Say what? Navigating unlawful interview questions

  • Employers need to carefully consider the questions they ask during an interview.
  • Discriminatory (or apparently discriminatory) questioning during interviews creates the risk of prospective employees bringing legal claims.
  • Preparing interview questions and scripts that are focused on the position description and inherent requirements of the role will reduce this risk.

People sitting on chairs waiting for interview

An interview provides an employer with an opportunity to get to know prospective employees and assess their suitability for employment. Often, there are many questions an employer wants to ask a prospective employee — however, care should be taken to avoid questions which can later be relied on by the interviewee to mount legal claims.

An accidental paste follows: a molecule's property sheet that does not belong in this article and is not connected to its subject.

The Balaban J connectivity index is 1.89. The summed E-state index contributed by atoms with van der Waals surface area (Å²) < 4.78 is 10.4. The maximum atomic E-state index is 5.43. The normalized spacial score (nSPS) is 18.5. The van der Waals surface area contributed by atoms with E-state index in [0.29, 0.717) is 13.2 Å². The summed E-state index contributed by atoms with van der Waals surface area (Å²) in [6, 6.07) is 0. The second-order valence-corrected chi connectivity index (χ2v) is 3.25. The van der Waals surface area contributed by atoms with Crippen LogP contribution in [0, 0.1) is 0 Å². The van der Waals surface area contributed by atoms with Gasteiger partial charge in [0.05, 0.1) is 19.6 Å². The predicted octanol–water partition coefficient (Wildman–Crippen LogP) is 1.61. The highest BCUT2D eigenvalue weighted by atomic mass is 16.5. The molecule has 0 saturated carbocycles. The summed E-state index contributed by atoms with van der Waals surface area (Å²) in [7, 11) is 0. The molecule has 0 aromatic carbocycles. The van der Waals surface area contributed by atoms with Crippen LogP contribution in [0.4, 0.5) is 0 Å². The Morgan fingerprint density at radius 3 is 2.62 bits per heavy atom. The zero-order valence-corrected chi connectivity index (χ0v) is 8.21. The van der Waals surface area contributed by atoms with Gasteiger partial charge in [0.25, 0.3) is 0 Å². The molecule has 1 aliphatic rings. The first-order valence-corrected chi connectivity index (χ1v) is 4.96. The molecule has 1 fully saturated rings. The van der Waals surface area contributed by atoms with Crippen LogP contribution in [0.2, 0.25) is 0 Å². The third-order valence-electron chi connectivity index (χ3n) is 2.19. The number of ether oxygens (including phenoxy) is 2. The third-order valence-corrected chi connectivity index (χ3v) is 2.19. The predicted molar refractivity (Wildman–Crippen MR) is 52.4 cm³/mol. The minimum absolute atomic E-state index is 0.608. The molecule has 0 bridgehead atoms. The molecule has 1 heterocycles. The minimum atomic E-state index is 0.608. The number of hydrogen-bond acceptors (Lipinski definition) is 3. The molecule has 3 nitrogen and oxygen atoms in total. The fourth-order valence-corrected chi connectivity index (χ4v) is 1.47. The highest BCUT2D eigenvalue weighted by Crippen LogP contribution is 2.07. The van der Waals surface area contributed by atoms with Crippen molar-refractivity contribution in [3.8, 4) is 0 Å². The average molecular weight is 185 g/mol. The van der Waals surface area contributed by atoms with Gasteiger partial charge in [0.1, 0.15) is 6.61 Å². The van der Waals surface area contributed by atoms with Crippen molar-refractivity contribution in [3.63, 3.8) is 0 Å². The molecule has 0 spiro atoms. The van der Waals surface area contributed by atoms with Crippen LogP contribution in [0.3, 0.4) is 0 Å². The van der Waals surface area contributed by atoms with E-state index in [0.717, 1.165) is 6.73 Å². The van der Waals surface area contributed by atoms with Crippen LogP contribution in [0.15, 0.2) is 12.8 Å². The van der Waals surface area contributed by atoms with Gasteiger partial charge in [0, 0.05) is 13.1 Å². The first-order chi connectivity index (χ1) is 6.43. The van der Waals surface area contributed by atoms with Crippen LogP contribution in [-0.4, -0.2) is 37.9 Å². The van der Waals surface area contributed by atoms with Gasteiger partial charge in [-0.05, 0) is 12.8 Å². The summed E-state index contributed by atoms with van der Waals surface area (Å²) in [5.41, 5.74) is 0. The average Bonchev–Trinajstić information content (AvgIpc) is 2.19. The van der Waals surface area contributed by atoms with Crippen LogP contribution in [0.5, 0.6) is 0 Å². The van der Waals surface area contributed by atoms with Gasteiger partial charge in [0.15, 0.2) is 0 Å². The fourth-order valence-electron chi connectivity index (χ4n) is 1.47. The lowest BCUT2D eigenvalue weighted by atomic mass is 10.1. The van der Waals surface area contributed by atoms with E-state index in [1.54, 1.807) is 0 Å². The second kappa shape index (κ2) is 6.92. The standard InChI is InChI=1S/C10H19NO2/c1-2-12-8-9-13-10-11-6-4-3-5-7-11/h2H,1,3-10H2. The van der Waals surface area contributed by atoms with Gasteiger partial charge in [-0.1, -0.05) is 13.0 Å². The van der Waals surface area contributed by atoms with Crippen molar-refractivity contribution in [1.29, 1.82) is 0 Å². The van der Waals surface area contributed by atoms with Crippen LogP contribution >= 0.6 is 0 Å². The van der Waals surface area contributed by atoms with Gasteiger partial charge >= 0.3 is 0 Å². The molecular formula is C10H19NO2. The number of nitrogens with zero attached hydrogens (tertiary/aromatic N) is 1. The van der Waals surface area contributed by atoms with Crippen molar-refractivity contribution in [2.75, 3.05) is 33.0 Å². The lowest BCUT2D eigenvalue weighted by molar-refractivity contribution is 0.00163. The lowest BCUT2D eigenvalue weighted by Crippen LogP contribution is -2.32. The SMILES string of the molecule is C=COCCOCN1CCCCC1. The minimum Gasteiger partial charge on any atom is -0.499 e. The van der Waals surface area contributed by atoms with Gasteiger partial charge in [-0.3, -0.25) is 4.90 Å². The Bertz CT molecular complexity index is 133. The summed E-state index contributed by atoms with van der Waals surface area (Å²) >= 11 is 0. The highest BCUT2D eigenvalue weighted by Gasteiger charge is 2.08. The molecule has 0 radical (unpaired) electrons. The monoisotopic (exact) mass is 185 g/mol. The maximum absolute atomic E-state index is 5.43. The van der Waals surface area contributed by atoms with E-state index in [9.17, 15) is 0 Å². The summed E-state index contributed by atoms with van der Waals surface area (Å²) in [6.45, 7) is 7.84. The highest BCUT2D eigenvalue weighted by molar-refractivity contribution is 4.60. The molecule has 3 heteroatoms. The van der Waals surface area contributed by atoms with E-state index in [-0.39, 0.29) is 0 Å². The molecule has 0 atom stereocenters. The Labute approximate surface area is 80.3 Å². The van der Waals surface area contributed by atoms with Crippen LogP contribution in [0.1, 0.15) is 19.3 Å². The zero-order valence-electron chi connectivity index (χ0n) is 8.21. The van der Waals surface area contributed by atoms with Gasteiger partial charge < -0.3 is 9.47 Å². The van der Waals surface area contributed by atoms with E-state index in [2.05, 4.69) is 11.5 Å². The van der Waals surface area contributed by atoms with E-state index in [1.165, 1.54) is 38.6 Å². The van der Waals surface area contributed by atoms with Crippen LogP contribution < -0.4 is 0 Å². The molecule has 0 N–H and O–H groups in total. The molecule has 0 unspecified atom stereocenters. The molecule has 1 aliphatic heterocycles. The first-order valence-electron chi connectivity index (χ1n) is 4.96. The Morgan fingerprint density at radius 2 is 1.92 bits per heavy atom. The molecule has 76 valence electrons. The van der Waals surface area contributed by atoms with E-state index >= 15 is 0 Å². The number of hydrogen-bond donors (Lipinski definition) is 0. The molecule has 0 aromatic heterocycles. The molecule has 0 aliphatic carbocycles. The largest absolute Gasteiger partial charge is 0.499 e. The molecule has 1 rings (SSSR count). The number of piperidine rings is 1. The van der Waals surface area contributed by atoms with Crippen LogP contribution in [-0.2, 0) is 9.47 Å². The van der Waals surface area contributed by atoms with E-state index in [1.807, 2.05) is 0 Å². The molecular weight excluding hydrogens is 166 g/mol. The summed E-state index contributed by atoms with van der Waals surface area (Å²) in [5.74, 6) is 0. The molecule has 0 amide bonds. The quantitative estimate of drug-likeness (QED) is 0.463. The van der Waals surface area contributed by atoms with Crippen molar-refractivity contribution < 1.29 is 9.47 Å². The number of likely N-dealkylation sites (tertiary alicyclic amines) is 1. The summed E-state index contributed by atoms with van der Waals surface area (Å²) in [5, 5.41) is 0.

Under both federal and state legislation, it is unlawful for an employer to discriminate against a prospective employee based on a protected characteristic.1 A protected characteristic includes race, sex, sexual orientation, age, disability, marital status, family responsibility, pregnancy, religion, ethnicity and political opinion. In Victoria, physical features are listed as an additional protected characteristic, which includes a person’s height, weight, size or other bodily features.2 Australia has also declared criminal record as a ground of discrimination.3

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